Adelman is in his 3rd year in the MFA program, and PONTIACS last had a reading last April at the 2014 Seabury Quinn Jr. Playwrights Festival on campus. He had a one-act play, 1100 CHILI DOGS, OR 1985: THE YEAR BELINDA CARLISLE CAME TO OKLAHOMA, that was produced in Chicago last summer as part of the night of one-act plays, 10-4: The Truck Stop Plays.
The OU alum’s play, FORWARD, is a part of Bilodeau’s “Arctic Cycle.”
Synopsis of Forward from Bilodeau’s website:
Forward began in October 2011 with Chantal’s participation in the Arctic Circle (thearcticcircle.org) program, a two-week sailing expedition around the Svalbard Archipelago, located halfway between Norway and the North Pole.
Moving backwards from present-day Norway to 1895, when Norwegian explorer Fridtjof Nansen established a record for sailing closest to the North Pole, Forwardpresents a poetic history of climate change and looks at how a spirit of innovation propelled Norwegians through three major events of the 20th century: the conquest of the North, the discovery of oil, and the onset of climate change. The play looks at a series of seemingly unrelated characters confronting small, day-to-day challenges, and making choices that seemed innocent at the time but turned out to be important markers in History.
Akavit Theater produces plays about the “five Nordic countries—harnessing the force of the glacier, in its powerful seeming stillness, the volcano, in its sudden white-hot eruption, and the arctic silence in between—we strive to find the universal through the voices of the Nordic world.”
The reading is at BOHO Theater at 7016 N. Glenwood Ave by the Heartland Cafe.
Mark Chrisler, Ohio MFA Alum, opened his play, THE ART OF PAINTING, in Chicago this past weekend with his theater company, Found Objects Theatre. It’s running with another one-act, Chris Bower’s Notes to Molly, and the evening is billed as “Painting Molly.”
OU Professor Erik Ramsey found this video interview by Atlantic Monthly author Ta-Nehisi Coates. He offers some great advice on writing, and dealing with stress when writing, and finding breakthroughs. (It’s six minutes and worth watching.)
Dolan wrote “Moraine” during his first year in the Ohio MFA Playwriting program, and had a reading at the 2014 Seabury Festival at Ohio University in the spring.
MORAINE synopsis: Fighting time and the most brutal Chicago winter in recent memory, Mark attempts to keep his ad-hoc collection of friends from disintegrating in the face of illness, ambition, and betrayal. Moraine is a play about family, brand awareness, and ice cream that’s so goddamn good it’ll make you cry.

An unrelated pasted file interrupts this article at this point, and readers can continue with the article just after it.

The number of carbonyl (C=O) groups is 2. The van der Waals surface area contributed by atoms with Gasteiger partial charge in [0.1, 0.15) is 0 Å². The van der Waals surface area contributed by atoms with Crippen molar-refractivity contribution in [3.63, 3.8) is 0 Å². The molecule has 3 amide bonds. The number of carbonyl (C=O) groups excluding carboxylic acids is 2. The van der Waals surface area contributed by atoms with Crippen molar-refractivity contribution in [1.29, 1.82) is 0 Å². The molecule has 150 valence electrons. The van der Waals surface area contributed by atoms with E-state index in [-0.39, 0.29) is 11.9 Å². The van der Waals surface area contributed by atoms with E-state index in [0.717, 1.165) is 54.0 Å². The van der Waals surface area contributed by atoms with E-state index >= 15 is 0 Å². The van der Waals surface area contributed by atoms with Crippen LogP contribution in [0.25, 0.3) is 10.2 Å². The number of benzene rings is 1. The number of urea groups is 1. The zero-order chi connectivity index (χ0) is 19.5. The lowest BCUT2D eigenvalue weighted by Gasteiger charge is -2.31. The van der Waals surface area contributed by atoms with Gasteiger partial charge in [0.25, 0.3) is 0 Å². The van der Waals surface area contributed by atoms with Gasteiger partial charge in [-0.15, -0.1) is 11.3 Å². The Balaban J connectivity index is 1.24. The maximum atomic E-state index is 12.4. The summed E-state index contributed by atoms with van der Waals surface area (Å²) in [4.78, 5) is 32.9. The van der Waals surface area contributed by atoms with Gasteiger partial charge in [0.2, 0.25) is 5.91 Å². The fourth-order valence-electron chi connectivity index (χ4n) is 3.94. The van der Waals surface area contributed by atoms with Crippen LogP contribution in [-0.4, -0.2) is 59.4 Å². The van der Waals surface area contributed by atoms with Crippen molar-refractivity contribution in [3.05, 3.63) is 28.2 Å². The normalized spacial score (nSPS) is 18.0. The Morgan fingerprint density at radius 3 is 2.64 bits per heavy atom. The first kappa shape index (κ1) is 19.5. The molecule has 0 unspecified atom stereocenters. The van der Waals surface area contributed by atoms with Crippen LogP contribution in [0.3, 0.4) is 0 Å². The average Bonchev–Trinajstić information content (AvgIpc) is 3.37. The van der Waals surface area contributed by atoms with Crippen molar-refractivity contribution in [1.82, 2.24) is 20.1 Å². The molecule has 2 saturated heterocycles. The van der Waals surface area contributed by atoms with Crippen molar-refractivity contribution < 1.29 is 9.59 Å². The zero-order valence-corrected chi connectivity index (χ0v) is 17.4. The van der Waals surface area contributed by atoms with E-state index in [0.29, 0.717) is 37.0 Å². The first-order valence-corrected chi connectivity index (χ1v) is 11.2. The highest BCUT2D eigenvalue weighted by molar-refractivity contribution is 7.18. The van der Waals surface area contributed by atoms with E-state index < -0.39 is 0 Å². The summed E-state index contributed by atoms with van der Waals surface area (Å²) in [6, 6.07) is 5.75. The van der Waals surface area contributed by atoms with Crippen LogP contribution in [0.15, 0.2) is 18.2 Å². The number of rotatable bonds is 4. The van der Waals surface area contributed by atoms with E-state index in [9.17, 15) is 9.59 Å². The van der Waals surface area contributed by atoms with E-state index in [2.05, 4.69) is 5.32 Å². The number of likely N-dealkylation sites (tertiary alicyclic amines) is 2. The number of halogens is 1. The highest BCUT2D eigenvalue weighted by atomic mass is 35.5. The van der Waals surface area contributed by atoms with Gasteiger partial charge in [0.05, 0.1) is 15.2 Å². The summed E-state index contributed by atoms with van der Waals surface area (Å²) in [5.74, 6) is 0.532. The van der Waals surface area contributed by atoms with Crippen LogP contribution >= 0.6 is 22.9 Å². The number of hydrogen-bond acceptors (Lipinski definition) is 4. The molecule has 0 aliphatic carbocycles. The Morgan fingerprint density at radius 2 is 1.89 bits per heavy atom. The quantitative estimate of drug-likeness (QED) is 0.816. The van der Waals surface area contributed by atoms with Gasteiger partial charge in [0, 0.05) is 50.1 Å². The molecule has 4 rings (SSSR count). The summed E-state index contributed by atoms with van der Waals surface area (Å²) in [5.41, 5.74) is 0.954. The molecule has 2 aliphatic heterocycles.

The reading features two recent Ohio BFA alumni, Becky Markert and Emily Page Auwaerter. Becky is reprising her role as “Mackenzie.” Emily played the “Nurse” in an earlier classroom reading, and is reading stage directions.
Bianca Sams (MFA ’14) was named a finalist at the Playwright Foundation “Bay Area Playwrights Festival” for her play BATTLE CRY. There were 20 finalists out of 500 submissions.
From their site: “The Bay Area Playwrights Festival supports the development of six full-length plays annually: five selected from our annual open submission process to reflect the outstanding quality, diversity, and daring for which the Festival is known, and the sixth play a Producing Partnership that offers developmental resources to a play advancing toward production.”
SYNOPSIS: BATTLE CRY is inspired by the life and travails of an unsung hero in the Black Civil Rights Movement named Claudette Colvin. At 15, Claudette refused to give up her seat on a Montgomery bus 9 months prior to Rosa Parks’ arrest. BATTLE CRY tells the personal story of a naïve but passionate 15-year-old girl whose impact on the world has been left out of history books. The play looks at issues of class, ethnicity, and behind the scenes politics in the fight for Civil Rights in America while also highlighting Claudette’s personal courage in the face of injustice.
DEVELOPMENT HISTORY/AWARDS FOR BATTLE CRY:
Ohio University MFA Workshop (3x)
Seabury Quinn Festival of New Plays – Staged Reading
Tides Theater SF as part of DGA Footlights reading Series
Marrietta University Black History Month Event – Staged Reading
Kennedy Center ACTF – Lorraine Hansberry Award (2nd pl) and Rosa Parks Award (2nd pl)
ATHE – Jane Chambers Student Playwright Award (2nd pl)
The Playwright Foundation – Bay Area Playwright Festival (finalist)